Image credit: Wikimedia

“Is that your card?” Trying magic with MagicSoc

Image credit: Wikimedia
Image credit: Wikimedia

When you’re next sitting in a big lecture hall on campus, have a look above. Is there a playing card on the ceiling?

If you find yourself staring at a ten of spades, chances are that members of MagicSoc are responsible. Founded in 2011, MagicSoc brings together student magicians, teaching various tricks to novices and experts alike.

I’ve marvelled at magic for some time, but my previous attempts at it have been so bad that my audiences have been more mesmerised by my decision to continue the performance without giving up than by the trick itself. However, at Freshers’ Fair this year I was bowled over by the display of magic on show from MagicSoc: Rubik’s cubes solved in seconds, pens appearing from thin air, finding cards from invisible decks and more. I decided to start again and give magic a proper go…

The first day’s agenda: three tricks using props, cards and your bare hands. I began with a coin trick, something that turned out to be a struggle. I discovered that, in comparison to the others, I have very tough skin on the palms of my hands. For a moment, I wondered that my magical exploits were over before they had even begun. Tom, the leading magician of the society, was reassuring. “Anyone can do magic,” he told us. There’s no ‘magic gene’ with which a lucky few are born. It’s accessible to everyone, whether you can already pull rabbits out of hats or you’ve never held a pack of cards before.

A key element of magic is misdirection: making the audience look at one thing while you are doing another. This point could not have been better proven when Toby, the chairman of the society, fooled ten people in ten seconds with just his hands (I’ve managed to fool everyone with the same trick since!). A lot of magic relates to psychology. Learning magic tricks, you get a better understanding of how easily the human mind is distracted and how, by acquiring our concentration and interest, magicians can do all manner of things without us noticing.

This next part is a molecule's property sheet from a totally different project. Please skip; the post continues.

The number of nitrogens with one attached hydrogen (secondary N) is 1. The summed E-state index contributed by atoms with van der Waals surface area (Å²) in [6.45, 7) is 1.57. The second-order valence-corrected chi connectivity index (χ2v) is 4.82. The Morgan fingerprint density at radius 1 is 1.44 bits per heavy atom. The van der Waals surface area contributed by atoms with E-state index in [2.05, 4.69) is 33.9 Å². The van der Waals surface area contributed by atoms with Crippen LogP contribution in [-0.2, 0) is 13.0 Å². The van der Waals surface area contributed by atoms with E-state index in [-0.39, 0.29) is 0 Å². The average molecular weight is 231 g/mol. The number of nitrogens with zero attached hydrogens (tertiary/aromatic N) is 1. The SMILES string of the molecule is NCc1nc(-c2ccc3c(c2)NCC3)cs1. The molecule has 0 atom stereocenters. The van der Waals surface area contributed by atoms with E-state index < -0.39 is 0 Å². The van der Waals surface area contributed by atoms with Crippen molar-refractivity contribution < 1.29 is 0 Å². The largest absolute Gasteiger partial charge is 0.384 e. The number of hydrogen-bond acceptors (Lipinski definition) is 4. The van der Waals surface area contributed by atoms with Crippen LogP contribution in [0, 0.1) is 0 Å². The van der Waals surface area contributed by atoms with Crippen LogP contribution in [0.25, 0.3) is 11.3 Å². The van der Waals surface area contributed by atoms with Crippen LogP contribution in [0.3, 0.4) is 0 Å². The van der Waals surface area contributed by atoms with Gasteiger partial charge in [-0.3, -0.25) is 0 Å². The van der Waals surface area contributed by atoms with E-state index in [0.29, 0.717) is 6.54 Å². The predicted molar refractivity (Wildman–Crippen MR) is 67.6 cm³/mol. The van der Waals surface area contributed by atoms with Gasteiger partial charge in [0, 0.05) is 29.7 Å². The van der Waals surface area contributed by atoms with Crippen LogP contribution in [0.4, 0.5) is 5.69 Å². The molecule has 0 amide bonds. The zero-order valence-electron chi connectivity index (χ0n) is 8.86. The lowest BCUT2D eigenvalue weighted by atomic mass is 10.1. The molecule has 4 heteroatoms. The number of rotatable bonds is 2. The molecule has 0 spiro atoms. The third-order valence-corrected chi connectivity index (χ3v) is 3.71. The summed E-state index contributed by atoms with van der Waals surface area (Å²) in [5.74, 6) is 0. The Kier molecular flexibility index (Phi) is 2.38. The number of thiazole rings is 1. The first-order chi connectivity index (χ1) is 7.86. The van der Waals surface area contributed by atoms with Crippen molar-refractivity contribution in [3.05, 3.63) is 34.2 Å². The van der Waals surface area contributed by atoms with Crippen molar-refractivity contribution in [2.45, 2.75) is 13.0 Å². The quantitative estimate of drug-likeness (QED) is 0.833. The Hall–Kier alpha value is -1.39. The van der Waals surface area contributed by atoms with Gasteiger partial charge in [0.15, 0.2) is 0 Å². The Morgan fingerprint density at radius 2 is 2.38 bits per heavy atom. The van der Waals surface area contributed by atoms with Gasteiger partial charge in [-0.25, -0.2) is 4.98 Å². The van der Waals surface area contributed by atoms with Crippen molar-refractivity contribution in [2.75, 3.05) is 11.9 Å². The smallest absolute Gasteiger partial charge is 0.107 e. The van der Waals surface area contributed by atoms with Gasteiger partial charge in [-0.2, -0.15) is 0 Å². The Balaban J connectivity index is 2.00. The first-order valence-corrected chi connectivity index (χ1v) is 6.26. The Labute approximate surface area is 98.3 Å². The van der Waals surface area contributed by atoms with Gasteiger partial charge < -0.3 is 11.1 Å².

Second to this is nerves. In the Courtyard afterward, despite Toby’s encouragement, I couldn’t muster the strength to perform my first card trick to an assembly of Nouse‘s finest journalists before us. Like many other skills, magic tricks don’t come immediately. Even the rudimentary tricks require careful practice. But most magic tricks don’t require the elaborate preparation that would turn beginners away. Like the other first-timers, I left the session flexing my hands and shuffling my new deck, eager to learn the next tricks next week.

So how did those cards end up on the ceiling? Magic.

The Magic Society meets weekly at 8pm in the Physics block.

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Jack Harvey

Jack Harvey

Alumni & Public Relations Officer at The Yorker
Comment and Politics Editor 2015/2016, Editor 2016/2017, Alumni & Public Relations Officer 2017/2018. History and Philosophy graduate, studying for MA in Philosophy at University of York.